BOOK CLUB: Tigers In Red Weather

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Author: Liza Klaussmann
ISBN: 9781447212201
RRP: $27.99

Tigers in Red Weather is an intriguing tale that follows five lead characters and spans a period of almost 25 years, beginning in the final stages of World War II.

I wasn’t sure whether I was going to enjoy this novel with it’s WWII backdrop and married bliss but at the same time I wasn’t sure what to expect. I certainly enjoyed it more than I anticipated and it kept me thinking throughout. The title certainly had me curious and it didn’t fit with the image on the cover of a beautiful woman in a yellow bathing suit.

The significance of the bathing suit is explained rather early on but the title didn’t come clear until the very end, and now I know where it came from but I’m still a little confused.

Tigers in Red Weather has five lead characters and the story is told from each perspective, so at times you will read the same incident multiple times. It was definitely interesting to read the same incident from different points of view because there were times you had to wonder if they really were the same incident. The first four sections are told in the third person with a narrator we never identify and yet the last part is told in the first person which leads me to think that this is his story. There may be five lead characters, all with interesting storylines of their own but the novel is undoubtedly his story.

tigers in red weather

Beginning in the end stages of WWII with Nick and Helena, who are two young women ready to embark on new lives further apart than they have ever been. It took me a while to get my head around Nick being a woman, for some reason it sounded very masculine in my head. Nick and Helena are cousins who have grown up in close proximity to one another and during the war share a house in Cambridge. The book begins on the eve of a grand new adventure for the pair, each of them is leaving their little shared house and moving on to married life. Nick with the man she married who then went off to war and left her behind; and Helena is crossing the country to find wedded bliss with second husband Avery Lewis in Hollywood.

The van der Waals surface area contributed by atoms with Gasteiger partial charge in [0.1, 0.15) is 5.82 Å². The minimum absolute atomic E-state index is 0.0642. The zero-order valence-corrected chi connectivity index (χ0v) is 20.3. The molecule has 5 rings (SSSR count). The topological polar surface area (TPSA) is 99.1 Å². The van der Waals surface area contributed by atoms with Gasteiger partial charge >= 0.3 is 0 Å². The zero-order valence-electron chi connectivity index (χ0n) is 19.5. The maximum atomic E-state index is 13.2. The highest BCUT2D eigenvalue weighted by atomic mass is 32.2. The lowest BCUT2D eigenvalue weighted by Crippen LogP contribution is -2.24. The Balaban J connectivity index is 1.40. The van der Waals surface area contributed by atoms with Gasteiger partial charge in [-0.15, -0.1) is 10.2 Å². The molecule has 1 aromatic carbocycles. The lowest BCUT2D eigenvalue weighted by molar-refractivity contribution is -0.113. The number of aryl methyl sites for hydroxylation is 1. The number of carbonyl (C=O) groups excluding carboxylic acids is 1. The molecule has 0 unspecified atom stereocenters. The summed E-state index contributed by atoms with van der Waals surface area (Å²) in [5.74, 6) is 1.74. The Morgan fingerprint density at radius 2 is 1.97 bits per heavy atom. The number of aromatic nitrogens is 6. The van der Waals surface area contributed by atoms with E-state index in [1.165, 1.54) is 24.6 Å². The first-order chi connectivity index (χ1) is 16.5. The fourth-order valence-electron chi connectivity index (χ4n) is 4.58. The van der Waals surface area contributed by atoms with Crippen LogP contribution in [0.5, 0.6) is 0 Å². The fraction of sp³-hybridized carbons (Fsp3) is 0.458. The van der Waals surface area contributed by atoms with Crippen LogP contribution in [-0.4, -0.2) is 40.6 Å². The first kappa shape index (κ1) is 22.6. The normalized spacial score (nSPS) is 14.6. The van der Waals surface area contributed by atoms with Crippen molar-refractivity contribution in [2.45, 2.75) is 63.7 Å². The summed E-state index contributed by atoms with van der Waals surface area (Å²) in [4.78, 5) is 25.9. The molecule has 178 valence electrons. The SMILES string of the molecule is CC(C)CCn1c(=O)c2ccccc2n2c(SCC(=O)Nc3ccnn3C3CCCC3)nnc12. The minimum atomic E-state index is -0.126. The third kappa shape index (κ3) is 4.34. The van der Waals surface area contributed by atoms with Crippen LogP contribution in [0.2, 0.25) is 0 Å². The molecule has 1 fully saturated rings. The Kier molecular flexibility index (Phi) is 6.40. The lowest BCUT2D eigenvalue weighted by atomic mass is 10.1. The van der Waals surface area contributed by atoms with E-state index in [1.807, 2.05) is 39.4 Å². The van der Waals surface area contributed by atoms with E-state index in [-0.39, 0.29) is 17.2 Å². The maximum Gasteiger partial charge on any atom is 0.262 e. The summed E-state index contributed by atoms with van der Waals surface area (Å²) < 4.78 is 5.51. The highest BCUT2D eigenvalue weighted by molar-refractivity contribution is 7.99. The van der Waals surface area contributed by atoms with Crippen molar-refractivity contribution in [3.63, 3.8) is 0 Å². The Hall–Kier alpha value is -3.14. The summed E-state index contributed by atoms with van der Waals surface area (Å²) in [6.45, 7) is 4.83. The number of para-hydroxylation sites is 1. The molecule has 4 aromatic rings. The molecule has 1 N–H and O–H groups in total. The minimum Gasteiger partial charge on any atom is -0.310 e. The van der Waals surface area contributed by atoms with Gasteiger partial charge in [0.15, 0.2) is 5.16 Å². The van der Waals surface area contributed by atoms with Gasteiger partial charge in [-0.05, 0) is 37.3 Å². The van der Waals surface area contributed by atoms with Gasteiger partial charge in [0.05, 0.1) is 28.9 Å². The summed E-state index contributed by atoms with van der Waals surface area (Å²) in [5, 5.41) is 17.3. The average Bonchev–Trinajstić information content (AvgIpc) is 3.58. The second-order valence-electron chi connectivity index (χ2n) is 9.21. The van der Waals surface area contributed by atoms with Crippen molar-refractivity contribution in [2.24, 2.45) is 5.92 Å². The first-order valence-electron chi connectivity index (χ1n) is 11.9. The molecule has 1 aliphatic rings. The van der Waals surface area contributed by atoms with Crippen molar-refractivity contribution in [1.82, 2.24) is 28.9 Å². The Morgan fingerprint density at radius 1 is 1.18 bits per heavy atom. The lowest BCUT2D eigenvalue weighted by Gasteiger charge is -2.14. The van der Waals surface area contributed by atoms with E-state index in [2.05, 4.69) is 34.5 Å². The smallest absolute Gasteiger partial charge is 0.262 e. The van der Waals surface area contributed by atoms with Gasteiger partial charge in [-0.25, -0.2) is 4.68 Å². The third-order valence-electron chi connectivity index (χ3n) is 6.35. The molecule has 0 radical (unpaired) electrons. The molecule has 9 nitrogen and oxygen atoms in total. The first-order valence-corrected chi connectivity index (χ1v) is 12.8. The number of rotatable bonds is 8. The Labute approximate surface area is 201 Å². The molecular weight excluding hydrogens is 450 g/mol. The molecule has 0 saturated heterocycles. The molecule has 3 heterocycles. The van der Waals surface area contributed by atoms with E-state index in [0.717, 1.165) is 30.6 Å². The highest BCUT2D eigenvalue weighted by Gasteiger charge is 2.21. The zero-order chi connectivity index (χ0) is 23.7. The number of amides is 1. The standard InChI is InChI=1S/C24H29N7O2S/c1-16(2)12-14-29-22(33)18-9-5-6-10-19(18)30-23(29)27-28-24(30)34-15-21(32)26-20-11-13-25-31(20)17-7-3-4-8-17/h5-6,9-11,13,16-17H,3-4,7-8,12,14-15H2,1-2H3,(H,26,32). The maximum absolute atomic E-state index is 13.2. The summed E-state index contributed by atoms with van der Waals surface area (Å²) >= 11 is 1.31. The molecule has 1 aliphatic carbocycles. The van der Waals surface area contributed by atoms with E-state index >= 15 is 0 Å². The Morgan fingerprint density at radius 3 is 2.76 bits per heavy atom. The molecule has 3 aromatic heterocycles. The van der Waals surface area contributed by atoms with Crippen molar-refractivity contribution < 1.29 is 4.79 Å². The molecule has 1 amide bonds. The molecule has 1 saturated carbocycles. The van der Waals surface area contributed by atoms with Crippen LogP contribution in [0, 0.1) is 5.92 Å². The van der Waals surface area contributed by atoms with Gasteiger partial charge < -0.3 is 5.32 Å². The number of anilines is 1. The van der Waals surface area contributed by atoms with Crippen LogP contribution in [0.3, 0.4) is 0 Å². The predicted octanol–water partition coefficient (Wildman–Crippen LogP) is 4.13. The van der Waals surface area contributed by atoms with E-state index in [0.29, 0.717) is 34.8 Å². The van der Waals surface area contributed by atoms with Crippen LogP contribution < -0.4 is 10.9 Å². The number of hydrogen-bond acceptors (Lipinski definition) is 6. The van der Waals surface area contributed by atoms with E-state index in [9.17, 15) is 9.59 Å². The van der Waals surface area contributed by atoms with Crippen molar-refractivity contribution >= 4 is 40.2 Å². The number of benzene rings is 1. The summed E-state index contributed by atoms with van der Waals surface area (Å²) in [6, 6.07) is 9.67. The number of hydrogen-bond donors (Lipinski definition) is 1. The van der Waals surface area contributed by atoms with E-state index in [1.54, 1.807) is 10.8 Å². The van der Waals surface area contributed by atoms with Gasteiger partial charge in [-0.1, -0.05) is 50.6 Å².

Hughes is Nick’s husband, a war veteran who returned unharmed but still a different man. He seems distant and closed off from Nick, their marriage isn’t quite what either of them expected. There is also the next generation of cousins in Daisy and Ed.

In a nutshell (perhaps more apt than intended) these are our five leads and they take us from Cambridge in 1945 to 1969 with most of the story playing out at Tiger House, the holiday house passed down to Nick.

Tiger House is where the cream of society spend their summers and have their fun. It’s also where Daisy and Ed are forced to grow up, maybe not quite the way anyone envisioned for them.

The characters are unique and well fleshed, each of them flawed though some more so than others. It is these flaws that make it so difficult to put together the pieces early on, there is enough uncertainty that you can’t quite be sure what you think happened and made for quite an interesting sense of suspense.

Emotional turmoil is rife throughout and there aren’t a great deal of happy days, for anyone. Secrets abound and each of the leads lets you in on some to make for a debut novel overflowing with passion, betrayal and booze. Some surprising twists and the added insight of differing accounts of the same incident.

Thank you Klaussmann for such an engaging debut and I will be sure to watch out for what’s to follow.


14 thoughts on “BOOK CLUB: Tigers In Red Weather

  1. Like several others who commented here I found this book a bit difficult to get into. I think the first chapter threw me, i had difficulty placing the characters in context – but it didn’t take too long to establish the rlationships and loctions. My favorite chapter is the one from Helena’s perspective as I was very intrigued by her troubled character. I don’t want to give too much away but I think this would be a perfect holiday read and I look forward to the next venture by this author.

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